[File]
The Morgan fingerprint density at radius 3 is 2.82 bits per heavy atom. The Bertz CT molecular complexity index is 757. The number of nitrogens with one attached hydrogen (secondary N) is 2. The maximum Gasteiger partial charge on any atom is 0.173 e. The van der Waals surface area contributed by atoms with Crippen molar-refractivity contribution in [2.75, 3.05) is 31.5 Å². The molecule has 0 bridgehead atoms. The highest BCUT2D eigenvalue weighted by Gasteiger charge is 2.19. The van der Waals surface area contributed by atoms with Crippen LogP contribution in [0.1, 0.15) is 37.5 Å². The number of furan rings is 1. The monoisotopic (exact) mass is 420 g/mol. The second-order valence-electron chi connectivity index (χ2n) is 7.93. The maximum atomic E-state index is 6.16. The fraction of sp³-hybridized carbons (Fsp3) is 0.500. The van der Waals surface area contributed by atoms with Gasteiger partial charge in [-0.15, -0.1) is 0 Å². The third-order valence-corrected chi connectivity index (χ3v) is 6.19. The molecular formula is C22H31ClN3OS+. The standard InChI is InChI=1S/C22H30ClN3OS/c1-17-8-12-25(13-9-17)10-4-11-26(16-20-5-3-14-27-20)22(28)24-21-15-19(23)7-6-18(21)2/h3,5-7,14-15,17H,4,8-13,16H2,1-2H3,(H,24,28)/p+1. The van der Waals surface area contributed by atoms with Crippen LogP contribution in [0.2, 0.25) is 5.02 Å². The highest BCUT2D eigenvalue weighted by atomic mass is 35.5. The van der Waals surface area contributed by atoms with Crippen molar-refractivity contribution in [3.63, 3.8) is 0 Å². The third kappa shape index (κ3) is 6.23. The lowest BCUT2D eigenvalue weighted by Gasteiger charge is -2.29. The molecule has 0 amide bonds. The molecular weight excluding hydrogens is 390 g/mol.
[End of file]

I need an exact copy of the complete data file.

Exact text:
The Morgan fingerprint density at radius 3 is 2.82 bits per heavy atom. The Bertz CT molecular complexity index is 757. The number of nitrogens with one attached hydrogen (secondary N) is 2. The maximum Gasteiger partial charge on any atom is 0.173 e. The van der Waals surface area contributed by atoms with Crippen molar-refractivity contribution in [2.75, 3.05) is 31.5 Å². The molecule has 0 bridgehead atoms. The highest BCUT2D eigenvalue weighted by Gasteiger charge is 2.19. The van der Waals surface area contributed by atoms with Crippen LogP contribution in [0.1, 0.15) is 37.5 Å². The number of furan rings is 1. The monoisotopic (exact) mass is 420 g/mol. The second-order valence-electron chi connectivity index (χ2n) is 7.93. The maximum atomic E-state index is 6.16. The fraction of sp³-hybridized carbons (Fsp3) is 0.500. The van der Waals surface area contributed by atoms with Gasteiger partial charge in [-0.15, -0.1) is 0 Å². The third-order valence-corrected chi connectivity index (χ3v) is 6.19. The molecular formula is C22H31ClN3OS+. The standard InChI is InChI=1S/C22H30ClN3OS/c1-17-8-12-25(13-9-17)10-4-11-26(16-20-5-3-14-27-20)22(28)24-21-15-19(23)7-6-18(21)2/h3,5-7,14-15,17H,4,8-13,16H2,1-2H3,(H,24,28)/p+1. The van der Waals surface area contributed by atoms with Crippen LogP contribution in [0.2, 0.25) is 5.02 Å². The highest BCUT2D eigenvalue weighted by atomic mass is 35.5. The van der Waals surface area contributed by atoms with Crippen molar-refractivity contribution in [3.63, 3.8) is 0 Å². The third kappa shape index (κ3) is 6.23. The lowest BCUT2D eigenvalue weighted by Gasteiger charge is -2.29. The molecule has 0 amide bonds. The molecular weight excluding hydrogens is 390 g/mol.